I am considering switching churches. I grew up Methodist, but the whole drinking thing is a little ridiculous. Also, we just couldn't find one we really liked. We joined the Presbyterian Church a few years back, and my son went to preschool there. It was never quite right. The husband characterizes it as a deterioration that came from the pastor in the past few years. Maybe I simply realized that some of their doctrines and beliefs are not for me--or maybe I figured out my own better. At any rate, I never felt I could be myself there, and I feel it's very judgmental and exclusive.
So I'm looking at the Episcopal Church, of all things. I've been to an Episcopal service only once for Ash Wednesday and it was very peaceful. I really like the church here in Boulder. It's an old gothic structure with a labrynth, even! Not that you'd catch me dead walking one, but it's still cool that folks do.
I believe this particular denomination might ring true with me for a lot of reasons, though I'd appreciate input from any Anglicans out there. I like the ritual of it--that's always spoken to me of faith for a lot of reasons, the biggest being the tradition. Tradition really aids in spirituality and belief. They have communion every service, and they say two Creeds every service. I find a lot of power and comfort in tradition. I also like that it derives from Church of England (they even call the Bishop of Canterbury their spiritual leader, though he has no real say in American Episcopal doctrine.) My entire heritage is British, as far back as I know (except for that black "servant" of a great-something grandmother from whom I suppose I inherited my dark skin).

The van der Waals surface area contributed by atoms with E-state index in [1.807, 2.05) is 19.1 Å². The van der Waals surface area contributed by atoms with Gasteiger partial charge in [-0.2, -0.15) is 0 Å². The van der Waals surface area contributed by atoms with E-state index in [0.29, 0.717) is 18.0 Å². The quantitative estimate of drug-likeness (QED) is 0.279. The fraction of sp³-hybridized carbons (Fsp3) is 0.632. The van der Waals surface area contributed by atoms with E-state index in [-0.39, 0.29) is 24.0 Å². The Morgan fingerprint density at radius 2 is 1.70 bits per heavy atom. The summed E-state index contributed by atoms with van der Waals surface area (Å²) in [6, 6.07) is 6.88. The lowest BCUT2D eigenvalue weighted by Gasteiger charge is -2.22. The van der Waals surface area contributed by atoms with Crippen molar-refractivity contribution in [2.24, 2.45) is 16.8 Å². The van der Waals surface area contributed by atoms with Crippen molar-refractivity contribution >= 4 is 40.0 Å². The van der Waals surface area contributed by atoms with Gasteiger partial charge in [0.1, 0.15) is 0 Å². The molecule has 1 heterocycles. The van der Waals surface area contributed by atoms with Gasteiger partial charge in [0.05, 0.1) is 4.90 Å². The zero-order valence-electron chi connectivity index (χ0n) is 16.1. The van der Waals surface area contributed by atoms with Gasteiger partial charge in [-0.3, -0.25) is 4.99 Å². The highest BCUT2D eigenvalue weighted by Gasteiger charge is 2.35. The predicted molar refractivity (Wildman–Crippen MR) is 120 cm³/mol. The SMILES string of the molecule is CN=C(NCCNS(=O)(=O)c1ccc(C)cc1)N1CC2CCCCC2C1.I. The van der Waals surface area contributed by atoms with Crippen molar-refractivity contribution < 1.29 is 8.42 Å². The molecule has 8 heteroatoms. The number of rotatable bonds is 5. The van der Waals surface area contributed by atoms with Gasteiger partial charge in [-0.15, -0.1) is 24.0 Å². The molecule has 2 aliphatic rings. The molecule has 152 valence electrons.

Mostly, though, I like the acceptance factor. They accept themselves as Catholics AND Protestants; they accept all God's creatures for what they are. So that of course means gays and lesbians and black people and sinners and saints; you know, folks like that. I read somewhere that they accept all forms and expressions of faith because it is in the windows between the differences that true faith is found. Isn't that beautiful?
Anyway, I like to think that I'm choosing a particular means to faith for the right reasons--maybe God is actually having a hand in it? I suppose I'll just go and see if it feels right.